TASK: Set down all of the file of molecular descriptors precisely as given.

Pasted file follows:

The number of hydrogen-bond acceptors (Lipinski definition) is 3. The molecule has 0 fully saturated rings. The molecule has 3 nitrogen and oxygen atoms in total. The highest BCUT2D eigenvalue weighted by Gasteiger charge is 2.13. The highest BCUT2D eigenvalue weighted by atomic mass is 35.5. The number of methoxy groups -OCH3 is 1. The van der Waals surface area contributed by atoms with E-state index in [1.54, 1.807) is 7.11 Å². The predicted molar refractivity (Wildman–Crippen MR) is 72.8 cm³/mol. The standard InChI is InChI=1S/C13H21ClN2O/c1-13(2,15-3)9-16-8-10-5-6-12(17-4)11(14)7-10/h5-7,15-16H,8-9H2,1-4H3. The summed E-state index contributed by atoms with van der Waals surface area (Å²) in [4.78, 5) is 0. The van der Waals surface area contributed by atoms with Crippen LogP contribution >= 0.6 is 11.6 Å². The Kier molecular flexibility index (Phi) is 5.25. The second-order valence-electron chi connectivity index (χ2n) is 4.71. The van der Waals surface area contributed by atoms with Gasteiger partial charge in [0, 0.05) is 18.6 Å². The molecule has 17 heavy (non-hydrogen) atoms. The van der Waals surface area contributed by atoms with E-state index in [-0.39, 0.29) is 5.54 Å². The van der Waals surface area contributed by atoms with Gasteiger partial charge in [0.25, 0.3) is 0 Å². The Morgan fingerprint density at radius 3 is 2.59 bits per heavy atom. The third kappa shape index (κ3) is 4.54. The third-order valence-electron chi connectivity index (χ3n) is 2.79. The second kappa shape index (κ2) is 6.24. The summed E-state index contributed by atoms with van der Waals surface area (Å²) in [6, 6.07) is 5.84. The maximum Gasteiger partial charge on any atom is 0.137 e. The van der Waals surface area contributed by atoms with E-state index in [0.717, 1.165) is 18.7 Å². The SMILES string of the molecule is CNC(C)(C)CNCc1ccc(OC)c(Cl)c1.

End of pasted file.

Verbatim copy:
The number of hydrogen-bond acceptors (Lipinski definition) is 3. The molecule has 0 fully saturated rings. The molecule has 3 nitrogen and oxygen atoms in total. The highest BCUT2D eigenvalue weighted by Gasteiger charge is 2.13. The highest BCUT2D eigenvalue weighted by atomic mass is 35.5. The number of methoxy groups -OCH3 is 1. The van der Waals surface area contributed by atoms with E-state index in [1.54, 1.807) is 7.11 Å². The predicted molar refractivity (Wildman–Crippen MR) is 72.8 cm³/mol. The standard InChI is InChI=1S/C13H21ClN2O/c1-13(2,15-3)9-16-8-10-5-6-12(17-4)11(14)7-10/h5-7,15-16H,8-9H2,1-4H3. The summed E-state index contributed by atoms with van der Waals surface area (Å²) in [4.78, 5) is 0. The van der Waals surface area contributed by atoms with Crippen LogP contribution >= 0.6 is 11.6 Å². The Kier molecular flexibility index (Phi) is 5.25. The second-order valence-electron chi connectivity index (χ2n) is 4.71. The van der Waals surface area contributed by atoms with Gasteiger partial charge in [0, 0.05) is 18.6 Å². The molecule has 17 heavy (non-hydrogen) atoms. The van der Waals surface area contributed by atoms with E-state index in [-0.39, 0.29) is 5.54 Å². The van der Waals surface area contributed by atoms with Gasteiger partial charge in [0.25, 0.3) is 0 Å². The Morgan fingerprint density at radius 3 is 2.59 bits per heavy atom. The third kappa shape index (κ3) is 4.54. The third-order valence-electron chi connectivity index (χ3n) is 2.79. The second kappa shape index (κ2) is 6.24. The summed E-state index contributed by atoms with van der Waals surface area (Å²) in [6, 6.07) is 5.84. The maximum Gasteiger partial charge on any atom is 0.137 e. The van der Waals surface area contributed by atoms with E-state index in [0.717, 1.165) is 18.7 Å². The SMILES string of the molecule is CNC(C)(C)CNCc1ccc(OC)c(Cl)c1.